Adding Information To Available Data (Re: fuzzy string matching)

Bruno DiStefano (
Thu, 3 Jun 1999 22:00:56 +0200 (MET DST)

In article <xaZ43.353$Pl2.14@news4.mco>, Earl Cox <> wrote:
>While Lotfi has indicated, in many of his talks, that fuzzy logic is a
>methodology for adding the calculus of imprecision to any discipline, I
>still believe that we must look at the informational gain in fuzzy systems
>rather than simply some method of generating values in the [0,1] interval.
I agree with you. One way in which I express this in a course
on "fuzzy logic in real-time embedded systems", that I teach
from time to time, is to say that "the fuzzification is that
phase in which we process the incoming data together
with prior heuristic knowledge to obtain richer data".
I emphasise that for each crisp value of each input
variable we get a vector of fuzzy inputs. In my view,
this is a sign of increased overall contents of
information. The prior knowledge to which I am referring
to is akin to the knowledge of the context when evaluating
ambiguous sentences (I like the example of the BAKERs in
the army). In my course I repeat the point of the
use prior heuristic knowledge when speaking of
defuzzification (going from a vector of fuzzy outputs
to a single crisp output).

All of the above makes sense when dealing with real-time
embedded systems dealing with readings of physical
variables (i.e. temperature, pressure, humidity, etc).
However, I think that the same arguments can be made
when dealing with other sets of data and with other
sets of rules.

>As I said in a previous post, it is not enough to simply develop a "fuzzy"
>measure of some system state. We need to know how the approximate reasoning
>or implication mechanism uses fuzzy logic to increase knowledge about the
>model or system state.
I agree.

> In my opinion, the fuzzy string matching machine
>tells us something about the error space between two strings but tells us
>nothing about the relationship between the two strings in a way that would
>be meaningful in a generalized machine reasoning context (although,
>obviously, it would be very helpful in a specific application concerned with
>error detection, such as spell checkers). This confusion of state
>measurement with knowledge is a common problem when we deal with ideas
>related to fuzzy logic.
I am not sure that it is a common problem, but it looks
an easy mistake to make. There is a tiny step, an invisible
boundary, that allows for an incorrect translation of concept
from one domain to another. Moreover, all reasoning about
"errors" and "error correction" is subject to a potential
trap: "the presumption of knowing the correct input".
[NOTE: people dealing with physical readings, i.e. oscilloscope
readings of small signals, often spend days chasing something
that does not exist, a signal that they assume is there
because they have seen something that makes them believe
that an event has happened].

> Confusing numerical with contextual, semantic, or
>labeled ambiguity is another case in point. If we ask, "How many bakers are
>in the army?" -- do we mean people with the name Baker or people with the
>MOS of Baker (MOS = military occupational specialty, a job type)? Many posts
>to this news group ask about handling such non-numeric ambiguity without
>considering the infrastructure necessary to resolve these kinds of
I agree.

>In any case, in the cemetery vs cemetary case, we might ask "to what degree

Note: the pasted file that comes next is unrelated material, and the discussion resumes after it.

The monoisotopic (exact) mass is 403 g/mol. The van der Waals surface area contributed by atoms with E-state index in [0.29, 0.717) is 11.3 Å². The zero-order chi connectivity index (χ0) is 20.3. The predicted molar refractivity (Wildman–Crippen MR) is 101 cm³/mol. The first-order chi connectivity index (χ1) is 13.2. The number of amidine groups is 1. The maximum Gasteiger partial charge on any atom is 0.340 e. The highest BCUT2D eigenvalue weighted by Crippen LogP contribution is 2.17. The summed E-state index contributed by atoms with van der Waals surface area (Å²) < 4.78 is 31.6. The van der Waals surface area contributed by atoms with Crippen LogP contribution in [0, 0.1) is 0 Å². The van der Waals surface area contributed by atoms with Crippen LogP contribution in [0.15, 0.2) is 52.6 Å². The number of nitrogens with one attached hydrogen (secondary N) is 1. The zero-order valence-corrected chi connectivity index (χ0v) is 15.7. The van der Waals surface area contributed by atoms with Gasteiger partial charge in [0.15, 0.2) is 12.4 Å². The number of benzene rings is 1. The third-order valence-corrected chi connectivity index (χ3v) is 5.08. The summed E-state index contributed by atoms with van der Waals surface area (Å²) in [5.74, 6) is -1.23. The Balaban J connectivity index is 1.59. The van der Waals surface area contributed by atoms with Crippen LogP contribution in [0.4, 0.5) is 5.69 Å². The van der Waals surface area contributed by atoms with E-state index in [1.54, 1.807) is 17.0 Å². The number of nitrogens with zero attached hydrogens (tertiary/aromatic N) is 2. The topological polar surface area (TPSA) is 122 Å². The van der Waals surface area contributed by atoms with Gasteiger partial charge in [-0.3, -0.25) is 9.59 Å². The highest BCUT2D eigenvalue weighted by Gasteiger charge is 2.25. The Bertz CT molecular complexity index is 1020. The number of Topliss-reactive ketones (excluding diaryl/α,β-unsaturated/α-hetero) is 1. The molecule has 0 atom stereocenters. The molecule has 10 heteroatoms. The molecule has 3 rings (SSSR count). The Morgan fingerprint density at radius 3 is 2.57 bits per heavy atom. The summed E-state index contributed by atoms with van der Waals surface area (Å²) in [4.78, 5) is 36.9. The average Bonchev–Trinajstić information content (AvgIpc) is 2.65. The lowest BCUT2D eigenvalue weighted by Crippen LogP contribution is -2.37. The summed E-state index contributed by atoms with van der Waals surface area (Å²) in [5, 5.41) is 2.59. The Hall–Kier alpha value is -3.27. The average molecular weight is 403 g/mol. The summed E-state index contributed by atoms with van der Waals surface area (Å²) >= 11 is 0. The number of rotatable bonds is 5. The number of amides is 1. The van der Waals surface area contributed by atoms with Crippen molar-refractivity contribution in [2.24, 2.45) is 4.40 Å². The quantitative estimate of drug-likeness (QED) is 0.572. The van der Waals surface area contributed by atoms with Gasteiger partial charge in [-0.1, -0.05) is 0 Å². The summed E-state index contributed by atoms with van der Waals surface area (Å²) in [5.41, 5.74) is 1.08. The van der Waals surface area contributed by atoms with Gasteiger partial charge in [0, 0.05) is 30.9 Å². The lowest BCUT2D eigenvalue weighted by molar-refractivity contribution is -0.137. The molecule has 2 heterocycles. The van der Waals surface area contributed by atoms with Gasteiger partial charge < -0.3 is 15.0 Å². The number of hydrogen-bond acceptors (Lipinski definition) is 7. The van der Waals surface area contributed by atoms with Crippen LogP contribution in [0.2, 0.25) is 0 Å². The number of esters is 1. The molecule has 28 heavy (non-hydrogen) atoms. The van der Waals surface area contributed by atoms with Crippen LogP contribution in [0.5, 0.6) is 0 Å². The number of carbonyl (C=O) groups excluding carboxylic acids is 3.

>is X like Y" and in this one instance we receive a pretty good answer. But
>is the answer generalizable to a fuzzy string matching function? If we pick
No way! At least, it cannot be done if we are considering one string
by itself. It could be approximated if we create a "crude" concept
of "context". We process an entire text, we identify the universe
of the words present in the text, we say that they form the
"numeric context" of the text. Then we can attempt to identify
"suggested spellings" for incorrect words. However, it is
primitive and error prone (semantically speaking).

>words at random from a dictionary and then evaluate them using the same
>function, what is the outcome? Even when we hit close strings, comparing
>"hat" and "cat" or "house" and "mouse" or "Street" and "strut" all we know
>is that we have two strings that are in general (or remote) proximity to
>each other in terms of the underlying lexicography. For a spell checker this
>is a good thing to know.
I think that it is not enough, that it should be augmented by
something like the above concept of "context".

> But if you are writing a general intelligent
>business system, with few specific and narrow exceptions, this kind of
>"fuzzy" metric is meaningless.
>Where is the fuzzy logic in this?
I agree.

>Naturally, this is my own opinion. The fact that I am infallible in my
>pronouncements about fuzzy logic, should not deter anyone from expressing
>their own conflicting opinions, however wrong they might be! ;-)
The interesting (in an academic sense) problem is:
1) did the numeric aspect ever cover the semantics in unambiguous way?
2) if "YES" to (1), when and why where the two disconnected?
3) is there a language dependency?
4) are there languages that are closer to being crisp
(nearly boolean), with less ambiguity?

I have the impression that languages with declensions
(i.e. Latin, Ancient Greek, German, Polish, etc) are
less prone to ambiguity than languages without
declensions (i.e: English, Italian, etc.).

The not-so-academic result of these considerations
is that some applications may be easier when
implemented in a certain language rather than in
another. It already happens with speech synthesis
and with speech recognition (an easy task in Italian
and a very difficult task in English).


Bruno Di Stefano

-- Bruno Di Stefano -- Private:

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